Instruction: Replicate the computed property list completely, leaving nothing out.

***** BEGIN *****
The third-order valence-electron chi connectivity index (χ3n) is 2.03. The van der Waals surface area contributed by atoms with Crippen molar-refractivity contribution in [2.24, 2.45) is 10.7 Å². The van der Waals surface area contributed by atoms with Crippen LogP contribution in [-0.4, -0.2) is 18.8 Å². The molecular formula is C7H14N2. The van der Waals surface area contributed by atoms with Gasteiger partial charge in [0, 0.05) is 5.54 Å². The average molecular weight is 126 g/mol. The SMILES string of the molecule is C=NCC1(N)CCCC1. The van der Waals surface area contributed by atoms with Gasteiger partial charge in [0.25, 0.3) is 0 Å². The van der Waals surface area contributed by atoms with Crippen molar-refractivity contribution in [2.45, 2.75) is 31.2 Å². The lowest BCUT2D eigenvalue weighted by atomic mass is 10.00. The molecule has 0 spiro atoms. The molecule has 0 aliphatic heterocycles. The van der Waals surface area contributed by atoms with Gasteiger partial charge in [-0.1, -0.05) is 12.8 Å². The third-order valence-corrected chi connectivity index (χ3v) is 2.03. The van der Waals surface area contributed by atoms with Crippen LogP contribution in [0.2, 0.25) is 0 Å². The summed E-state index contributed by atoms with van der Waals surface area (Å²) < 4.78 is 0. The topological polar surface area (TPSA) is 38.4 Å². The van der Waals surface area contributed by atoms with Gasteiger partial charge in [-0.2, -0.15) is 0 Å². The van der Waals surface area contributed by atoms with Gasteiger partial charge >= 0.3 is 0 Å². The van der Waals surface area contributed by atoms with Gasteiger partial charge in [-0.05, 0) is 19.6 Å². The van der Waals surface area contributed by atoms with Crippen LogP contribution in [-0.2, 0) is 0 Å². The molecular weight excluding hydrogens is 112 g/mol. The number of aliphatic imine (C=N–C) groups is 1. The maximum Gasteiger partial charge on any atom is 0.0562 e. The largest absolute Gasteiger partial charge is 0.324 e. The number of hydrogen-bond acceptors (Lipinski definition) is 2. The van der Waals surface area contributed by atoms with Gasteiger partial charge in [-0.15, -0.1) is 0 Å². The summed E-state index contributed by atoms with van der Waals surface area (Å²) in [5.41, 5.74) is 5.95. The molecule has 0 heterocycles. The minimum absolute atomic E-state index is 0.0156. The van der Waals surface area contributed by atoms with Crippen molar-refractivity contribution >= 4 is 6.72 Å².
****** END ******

The third-order valence-electron chi connectivity index (χ3n) is 2.03. The van der Waals surface area contributed by atoms with Crippen molar-refractivity contribution in [2.24, 2.45) is 10.7 Å². The van der Waals surface area contributed by atoms with Crippen LogP contribution in [-0.4, -0.2) is 18.8 Å². The molecular formula is C7H14N2. The van der Waals surface area contributed by atoms with Gasteiger partial charge in [0, 0.05) is 5.54 Å². The average molecular weight is 126 g/mol. The SMILES string of the molecule is C=NCC1(N)CCCC1. The van der Waals surface area contributed by atoms with Gasteiger partial charge in [0.25, 0.3) is 0 Å². The van der Waals surface area contributed by atoms with Crippen molar-refractivity contribution in [2.45, 2.75) is 31.2 Å². The lowest BCUT2D eigenvalue weighted by atomic mass is 10.00. The molecule has 0 spiro atoms. The molecule has 0 aliphatic heterocycles. The van der Waals surface area contributed by atoms with Gasteiger partial charge in [-0.1, -0.05) is 12.8 Å². The third-order valence-corrected chi connectivity index (χ3v) is 2.03. The van der Waals surface area contributed by atoms with Crippen LogP contribution in [0.2, 0.25) is 0 Å². The summed E-state index contributed by atoms with van der Waals surface area (Å²) < 4.78 is 0. The topological polar surface area (TPSA) is 38.4 Å². The van der Waals surface area contributed by atoms with Gasteiger partial charge in [-0.2, -0.15) is 0 Å². The van der Waals surface area contributed by atoms with Gasteiger partial charge >= 0.3 is 0 Å². The van der Waals surface area contributed by atoms with Gasteiger partial charge in [-0.05, 0) is 19.6 Å². The van der Waals surface area contributed by atoms with Crippen LogP contribution in [-0.2, 0) is 0 Å². The molecular weight excluding hydrogens is 112 g/mol. The number of aliphatic imine (C=N–C) groups is 1. The maximum Gasteiger partial charge on any atom is 0.0562 e. The largest absolute Gasteiger partial charge is 0.324 e. The number of hydrogen-bond acceptors (Lipinski definition) is 2. The van der Waals surface area contributed by atoms with Gasteiger partial charge in [-0.15, -0.1) is 0 Å². The summed E-state index contributed by atoms with van der Waals surface area (Å²) in [5.41, 5.74) is 5.95. The molecule has 0 heterocycles. The minimum absolute atomic E-state index is 0.0156. The van der Waals surface area contributed by atoms with Crippen molar-refractivity contribution >= 4 is 6.72 Å².